(Alexandria, VA) -- If Congress is serious about curtailing corruption and rampant overspending, it should look no further than its own flawed budget process, according to a new Policy Paper from the non-partisan National Taxpayers Union (NTU). After reviewing the ins and outs of federal fiscal policy, NTU concluded that taxpayers could save billions if Congress adopted spending caps, earmark reform, and a line-item veto, among other measures.
Study author and Government Affairs Manager Andrew Moylan noted, "Congress clearly lacks the institutional will to restrain spending, so the solution to the problem must be structural in nature. That structural solution is called budget process reform, which can act as a guardrail on the road to fiscal restraint." The study also makes recommendations for a spending commission and dynamic revenue estimates to further strengthen budget restraints.
Among the study's main recommendations:
- Discretionary Spending Cap: Arguably the most important measure to control government growth, Congress should cap non-entitlement spending. In addition, if the cap were exceeded, a series of automatic budget cuts would be triggered to bring the budget back into balance.
- Earmark Reform: The process of earmarking is a central element to corruption in Congress, and with a price tag of approximately $30 billion a year, taxpayers have even more justification to despise this graft-prone practice. Congressional rules should stipulate that every earmark contain the name of the sponsor; reform should also include a ban on earmarks in conference reports.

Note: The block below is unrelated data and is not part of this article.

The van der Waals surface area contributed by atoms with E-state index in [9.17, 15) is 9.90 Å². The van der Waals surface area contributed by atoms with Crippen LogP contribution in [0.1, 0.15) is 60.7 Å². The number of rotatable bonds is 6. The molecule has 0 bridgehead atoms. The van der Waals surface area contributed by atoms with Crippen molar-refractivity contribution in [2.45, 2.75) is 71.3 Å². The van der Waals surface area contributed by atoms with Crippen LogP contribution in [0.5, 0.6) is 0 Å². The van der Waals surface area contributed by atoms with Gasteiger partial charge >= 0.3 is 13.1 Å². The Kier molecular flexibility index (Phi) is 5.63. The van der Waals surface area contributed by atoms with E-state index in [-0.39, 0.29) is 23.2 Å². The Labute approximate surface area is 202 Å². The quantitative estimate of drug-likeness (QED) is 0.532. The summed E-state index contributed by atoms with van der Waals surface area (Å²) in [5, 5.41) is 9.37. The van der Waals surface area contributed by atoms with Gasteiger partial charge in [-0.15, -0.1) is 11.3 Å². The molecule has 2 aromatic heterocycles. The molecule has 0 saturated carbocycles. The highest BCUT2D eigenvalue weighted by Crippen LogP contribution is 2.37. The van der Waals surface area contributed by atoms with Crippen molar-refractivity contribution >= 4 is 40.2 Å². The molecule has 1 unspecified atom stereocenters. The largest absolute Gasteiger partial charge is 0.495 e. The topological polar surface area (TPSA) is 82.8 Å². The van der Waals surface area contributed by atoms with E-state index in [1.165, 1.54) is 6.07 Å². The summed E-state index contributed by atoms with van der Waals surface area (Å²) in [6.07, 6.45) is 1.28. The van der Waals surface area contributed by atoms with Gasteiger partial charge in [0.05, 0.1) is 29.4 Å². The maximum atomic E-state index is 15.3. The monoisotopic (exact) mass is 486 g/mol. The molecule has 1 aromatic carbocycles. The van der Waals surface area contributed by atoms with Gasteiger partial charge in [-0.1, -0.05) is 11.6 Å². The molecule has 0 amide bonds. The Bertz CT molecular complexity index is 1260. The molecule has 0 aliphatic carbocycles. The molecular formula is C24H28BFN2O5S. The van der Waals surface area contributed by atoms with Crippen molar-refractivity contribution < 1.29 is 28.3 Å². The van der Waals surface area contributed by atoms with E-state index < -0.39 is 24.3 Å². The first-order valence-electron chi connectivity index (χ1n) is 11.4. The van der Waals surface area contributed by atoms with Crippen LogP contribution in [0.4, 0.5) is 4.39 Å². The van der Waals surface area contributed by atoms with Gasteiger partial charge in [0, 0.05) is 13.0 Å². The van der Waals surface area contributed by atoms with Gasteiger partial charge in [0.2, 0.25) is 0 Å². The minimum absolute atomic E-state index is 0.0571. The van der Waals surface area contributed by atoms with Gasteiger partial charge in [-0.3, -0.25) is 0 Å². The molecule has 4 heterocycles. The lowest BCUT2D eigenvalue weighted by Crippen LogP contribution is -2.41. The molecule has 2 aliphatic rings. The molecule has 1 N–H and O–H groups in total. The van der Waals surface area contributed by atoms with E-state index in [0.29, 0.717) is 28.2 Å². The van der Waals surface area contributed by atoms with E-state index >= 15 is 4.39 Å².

- Control Emergency Supplemental Spending: Congress often uses this tool to add even more pork and expand government. Last year, Congress spent $160.4 billion in supplemental spending. The study recommends implementing a 3/5 majority requirement for passage of emergency supplementals and suggests that all Iraq and Afghanistan funding be included in the budget itself.
- Line-Item Veto: History has shown that Congress alone cannot control wasteful spending. By allowing the President to cancel needless spending measures, taxpayers will have yet another institutional protection. When President Clinton briefly exercised this power, he was able to roll back more than $2 billion in expenditures; future Presidents could likely save taxpayers far more.
Moylan noted that the most comprehensive legislation in Congress currently is S. 3521, sponsored by Senator Judd Gregg (R-NH). "If [S. 3521] were to pass the notoriously spendthrift Senate, it would be a big victory for taxpayers; ... it would provide clear limits to discretionary spending while also highlighting the impending entitlement crisis," Moylan wrote.
"With profligate spending as large a problem as ever, now is the time to institute genuine budget process reform," Moylan concluded. "Implementing the proposals detailed here would allow American taxpayers to feel secure that their money is at least being appropriated honestly, if not wisely."
NTU is a non-profit citizen group with 350,000 members working for lower taxes and smaller government at all levels. Note: NTU Policy Paper 123, A Last Hurrah? How Congressional Republicans Can Fulfill the Promise of Budget Process Reform, is available online at www.ntu.org.